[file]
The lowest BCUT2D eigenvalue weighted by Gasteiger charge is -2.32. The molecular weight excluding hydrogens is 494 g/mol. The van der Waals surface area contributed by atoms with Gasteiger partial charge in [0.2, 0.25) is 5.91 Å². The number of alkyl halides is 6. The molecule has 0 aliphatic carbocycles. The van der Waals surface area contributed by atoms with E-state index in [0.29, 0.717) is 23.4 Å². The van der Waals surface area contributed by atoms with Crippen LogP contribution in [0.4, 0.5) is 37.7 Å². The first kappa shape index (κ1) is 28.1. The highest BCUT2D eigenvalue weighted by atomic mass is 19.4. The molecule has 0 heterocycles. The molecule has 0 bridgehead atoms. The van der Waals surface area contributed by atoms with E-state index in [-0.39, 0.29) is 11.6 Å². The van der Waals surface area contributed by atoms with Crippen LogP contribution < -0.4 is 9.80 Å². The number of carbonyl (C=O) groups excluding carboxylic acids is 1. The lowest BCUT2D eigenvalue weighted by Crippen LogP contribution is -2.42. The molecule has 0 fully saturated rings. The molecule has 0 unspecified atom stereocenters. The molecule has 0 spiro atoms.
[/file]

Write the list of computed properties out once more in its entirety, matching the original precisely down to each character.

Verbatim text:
The lowest BCUT2D eigenvalue weighted by Gasteiger charge is -2.32. The molecular weight excluding hydrogens is 494 g/mol. The van der Waals surface area contributed by atoms with Gasteiger partial charge in [0.2, 0.25) is 5.91 Å². The number of alkyl halides is 6. The molecule has 0 aliphatic carbocycles. The van der Waals surface area contributed by atoms with E-state index in [0.29, 0.717) is 23.4 Å². The van der Waals surface area contributed by atoms with Crippen LogP contribution in [0.4, 0.5) is 37.7 Å². The first kappa shape index (κ1) is 28.1. The highest BCUT2D eigenvalue weighted by atomic mass is 19.4. The molecule has 0 heterocycles. The molecule has 0 bridgehead atoms. The van der Waals surface area contributed by atoms with E-state index in [-0.39, 0.29) is 11.6 Å². The van der Waals surface area contributed by atoms with Crippen LogP contribution < -0.4 is 9.80 Å². The number of carbonyl (C=O) groups excluding carboxylic acids is 1. The lowest BCUT2D eigenvalue weighted by Crippen LogP contribution is -2.42. The molecule has 0 fully saturated rings. The molecule has 0 unspecified atom stereocenters. The molecule has 0 spiro atoms.